The debate over Iraq is getting nastier, if that's possible, and the new target of antiwar Democrats isn't even President Bush. It's Joe Lieberman, the Democrat from Connecticut and 2000 running mate of Al Gore, who has dared to suggest we must and will win the war.
"I have just returned from my fourth trip to Iraq in the past 17 months and can report real progress there," Senator Lieberman wrote on these pages November 29. "What a colossal mistake it would be for America's bipartisan political leadership to choose this moment in history to lose its will [in Iraq]."
When that policy substance was ignored in Washington, the Senator repeated his case last week in the political language the Beltway press corps could finally comprehend: "It is time for Democrats who distrust President Bush to acknowledge that he will be Commander in Chief for three more critical years, and that in matters of war we undermine Presidential credibility at our nation's peril." The media, and his fellow Democrats, seemed agog.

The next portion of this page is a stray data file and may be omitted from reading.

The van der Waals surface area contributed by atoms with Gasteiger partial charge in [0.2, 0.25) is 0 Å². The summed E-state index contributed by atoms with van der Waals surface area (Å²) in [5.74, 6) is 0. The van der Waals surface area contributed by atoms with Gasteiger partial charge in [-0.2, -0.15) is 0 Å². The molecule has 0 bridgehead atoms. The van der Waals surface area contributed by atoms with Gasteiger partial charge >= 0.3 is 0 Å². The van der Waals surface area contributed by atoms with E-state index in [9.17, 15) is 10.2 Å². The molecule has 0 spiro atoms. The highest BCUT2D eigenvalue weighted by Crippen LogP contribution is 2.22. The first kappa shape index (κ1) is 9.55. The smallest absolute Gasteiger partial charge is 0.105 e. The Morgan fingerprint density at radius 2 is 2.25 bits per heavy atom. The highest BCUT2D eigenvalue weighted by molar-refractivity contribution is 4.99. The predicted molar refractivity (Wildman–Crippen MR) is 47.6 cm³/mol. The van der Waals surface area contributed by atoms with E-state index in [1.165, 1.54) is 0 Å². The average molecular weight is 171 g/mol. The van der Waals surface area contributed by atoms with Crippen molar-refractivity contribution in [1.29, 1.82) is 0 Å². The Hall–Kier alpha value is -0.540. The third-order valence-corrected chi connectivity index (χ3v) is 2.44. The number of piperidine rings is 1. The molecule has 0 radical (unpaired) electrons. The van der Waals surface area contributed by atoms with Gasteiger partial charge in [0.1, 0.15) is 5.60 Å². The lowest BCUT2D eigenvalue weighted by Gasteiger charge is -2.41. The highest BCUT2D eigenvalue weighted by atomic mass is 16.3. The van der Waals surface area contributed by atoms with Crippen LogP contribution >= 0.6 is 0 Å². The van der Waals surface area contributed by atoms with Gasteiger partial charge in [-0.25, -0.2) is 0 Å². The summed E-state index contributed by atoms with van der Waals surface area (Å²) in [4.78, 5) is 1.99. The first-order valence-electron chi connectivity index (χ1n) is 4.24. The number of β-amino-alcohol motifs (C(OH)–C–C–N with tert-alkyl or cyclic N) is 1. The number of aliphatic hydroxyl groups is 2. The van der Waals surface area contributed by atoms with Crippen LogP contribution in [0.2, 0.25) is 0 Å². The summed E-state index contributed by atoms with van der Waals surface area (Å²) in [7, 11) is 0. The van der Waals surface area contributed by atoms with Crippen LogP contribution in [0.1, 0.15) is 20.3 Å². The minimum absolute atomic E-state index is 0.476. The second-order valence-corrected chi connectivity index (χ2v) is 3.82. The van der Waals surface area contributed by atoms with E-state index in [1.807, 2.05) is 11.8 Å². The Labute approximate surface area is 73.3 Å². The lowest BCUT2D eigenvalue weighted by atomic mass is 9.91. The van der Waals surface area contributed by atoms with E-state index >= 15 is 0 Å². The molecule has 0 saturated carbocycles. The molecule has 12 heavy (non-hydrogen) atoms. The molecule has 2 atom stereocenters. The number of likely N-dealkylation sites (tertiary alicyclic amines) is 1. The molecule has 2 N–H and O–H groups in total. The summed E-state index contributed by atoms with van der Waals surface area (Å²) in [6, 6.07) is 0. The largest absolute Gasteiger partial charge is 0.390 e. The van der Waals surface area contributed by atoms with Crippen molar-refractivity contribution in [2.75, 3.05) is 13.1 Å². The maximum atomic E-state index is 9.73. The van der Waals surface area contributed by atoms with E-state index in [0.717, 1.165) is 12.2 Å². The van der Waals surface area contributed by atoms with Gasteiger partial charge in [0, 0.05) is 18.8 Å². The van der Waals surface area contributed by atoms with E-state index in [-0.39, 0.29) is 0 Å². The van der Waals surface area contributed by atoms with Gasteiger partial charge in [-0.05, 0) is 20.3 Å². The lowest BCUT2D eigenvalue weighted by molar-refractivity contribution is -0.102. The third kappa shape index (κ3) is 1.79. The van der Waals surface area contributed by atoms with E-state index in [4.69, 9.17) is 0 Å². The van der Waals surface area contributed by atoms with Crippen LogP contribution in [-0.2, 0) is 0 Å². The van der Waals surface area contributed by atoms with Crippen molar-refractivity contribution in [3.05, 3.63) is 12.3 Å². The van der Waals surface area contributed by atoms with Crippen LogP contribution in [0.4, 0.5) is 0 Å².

And it's true that in modern, polarized Washington, such bipartisan sentiments are unusual. But as Mr. Lieberman also noted last week, they have a historic parallel from the early days of the Cold War. Then a Democratic President, Harry Truman, was trying to build alliances to resist Communism amid ferocious criticism from many Republicans, including their Senate leader, Ohio's Robert Taft. But a GOP Senator from Michigan, Arthur Vandenberg, stepped forward to support Truman, and the bipartisan "containment" strategy was born. Forty years later it would result in victory under Ronald Reagan.
We're now in the early stages of what might be another long, twilight struggle, this time against Islamist terrorism, and now the partisan tables are turned. While a Republican President is trying to win a campaign in Iraq that is part of a larger war, most Democrats are assailing his policy and predicting disaster, and even the party's senior Members have begun a Vietnam-like chant to "come home, America."